Sanctioning Belarus or Turkey? – the latest from the October EU Summit
Mixed external relations interests almost caused deadlock in EU Council
by: Isti Miskolczy
At the very begging of October, the members of the European Council convened to discuss their joint stance on different external policy matters, such as the renewing Armenian-Azeri conflict, the economic emergence of China, or sanctioning Belarus officials for their brutal reaction to the peaceful protests after the presidential elections.
Nevertheless, when it came to introducing sanctions against President Lukashenko and his officials, Cyprus insisted on sanctioning both Belarus and Turkey at the same time. Cypriot President, Nicos Anastasiades called for a “united, firm and determined response to Turkey’s illegal drillings in Cyprus”.
Photo courtesy of PublicDomainPictures via Pixabay
The EU has been planning to impose sanctions on Belarus for more than a month now but, up until this summit, it was unachievable as Cyprus always linked it to sanctioning (or at least condemning) its neighbour, Turkey, over drilling and military actions in the East Mediterranean.
At the summit, finally, the EU Council indeed condemned the “violations of sovereign rights of the Republic of Cyprus” and called on Turkey “to abstain from similar actions in the future”.
“All differences must be resolved through peaceful dialogue and in accordance with international law. In this context, the European Council reiterates its full solidarity with Greece and Cyprus, whose sovereignty and sovereign rights must be respected.” – the leaders of the block also added to their official concluding document.
But why is it the national interest of Cyprus to sanction Turkey? What exactly is going on in the East Mediterranean? Some might ask, and the answer is nothing but complicated.
The Eastern Mediterranean
Escalated tensions between Turkey and Cyprus over the waters of the Eastern Mediterranean region have been ongoing ever since the discovery of fossil energy resources underwater. Turkey is said to be having great ambitions towards exploiting these reserves, inasmuch as last year the East Med Gas forum was established by Israel, Egypt, Greece, Cyprus, Italy, Jordan, and Palestine to jointly outweigh Turkey’s strategic expansion.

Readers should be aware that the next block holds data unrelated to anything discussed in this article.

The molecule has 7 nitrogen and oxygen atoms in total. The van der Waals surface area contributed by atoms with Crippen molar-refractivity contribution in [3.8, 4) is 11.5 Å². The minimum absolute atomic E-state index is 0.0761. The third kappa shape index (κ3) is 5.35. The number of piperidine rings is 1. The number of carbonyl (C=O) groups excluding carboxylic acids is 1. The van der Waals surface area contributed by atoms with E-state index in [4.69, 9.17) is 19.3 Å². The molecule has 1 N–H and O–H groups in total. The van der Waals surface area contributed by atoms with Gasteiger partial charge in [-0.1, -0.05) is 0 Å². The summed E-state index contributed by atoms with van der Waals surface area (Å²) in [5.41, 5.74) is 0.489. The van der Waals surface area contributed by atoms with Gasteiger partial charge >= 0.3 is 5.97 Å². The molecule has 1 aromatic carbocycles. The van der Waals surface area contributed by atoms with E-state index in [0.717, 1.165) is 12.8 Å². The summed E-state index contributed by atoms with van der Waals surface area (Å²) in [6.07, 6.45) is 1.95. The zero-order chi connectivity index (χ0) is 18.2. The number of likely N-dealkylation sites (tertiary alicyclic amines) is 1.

In September 2020 Ankara even conducted military exercises in Northern Cyprus which is the disputed side of the country, only being recognised by Turkey as the ‘Turkish Republic of Northern Cyprus’.
Photo courtesy of Google Maps
However, a month later “a Turkish drillship [had] left the area where it was operating southwest of Cyprus and reached Turkey’s coast for maintenance in a move the European Union said would help ease tensions in the Eastern Mediterranean.” – the Middle East Monitor reported.
The high interest and presence in the region can be partially explained by all of Turkey’s current gas supply contracts ending at the end of 2020. However, conflicts with Russia ‒ who is Turkey’s main supplier besides Iran and Azerbaijan ‒ over Libya and the Nagorno-Karabakh will result in President Erdogan having to find other fossil fuel suppliers if he wants to continue meeting the growing gas demand in his country.
Nevertheless, sanctioning Turkey for its military behaviour is not that easy. Being at a strategical geographical location (at the border of the Arab world), and also a member state of NATO (similarly to many of the EU countries) provides them enough negotiation power to get by with their shuttlecock policy.
Not to mention the TANAP and TAP Gas Pipelines which are providing gas resources to Europe from Azerbaijan, via Turkey, excluding Russia. TANAP has been operating for two years now and TAP is said to be starting to deliver gas by the end of this year.
These are all enhancing Turkey’s negotiating power and role as a regional energy centre.
Besides, the TAP project was partially funded via loans from the European Bank for Reconstruction and Development and the European Investment Bank, which, on the other hand, decreases the willingness of the EU to hard-sanction Turkey.
Thus, it was not surprising that only two countries of the member states of the EU stood hard against Turkey besides Cyprus and Greece. As Al Jazeera reports: Austrian Chancellor Sebastian Kurz was emphasizing the possibility of sanctions and the termination of EU enlargement talks, parallel to Emmanuel Macron, who stated that solidarity with Cyprus and Greece must be “non-negotiable”.
Even though it was only condemnation and not a single sanction on Turkish drilling and military ships that was achieved, sanctions on Belarus were still adopted by the EU Council over the latest summit.
“These involve restrictive measures – such as travel ban and asset freeze – against 40 individuals identified as responsible for repression and intimidation against peaceful demonstrators, opposition members, and journalists in the wake of the 2020 presidential election in Belarus, as well as for misconduct of the electoral process” – another press release contains.
Photo of Belarus protests. Photo courtesy of Artem Podrez via Pexels
The EU Council managed to develop a lot more unified standpoint against Belarus than Turkey. Thus, the situation in the Eastern Mediterranean seems to still be unresolved.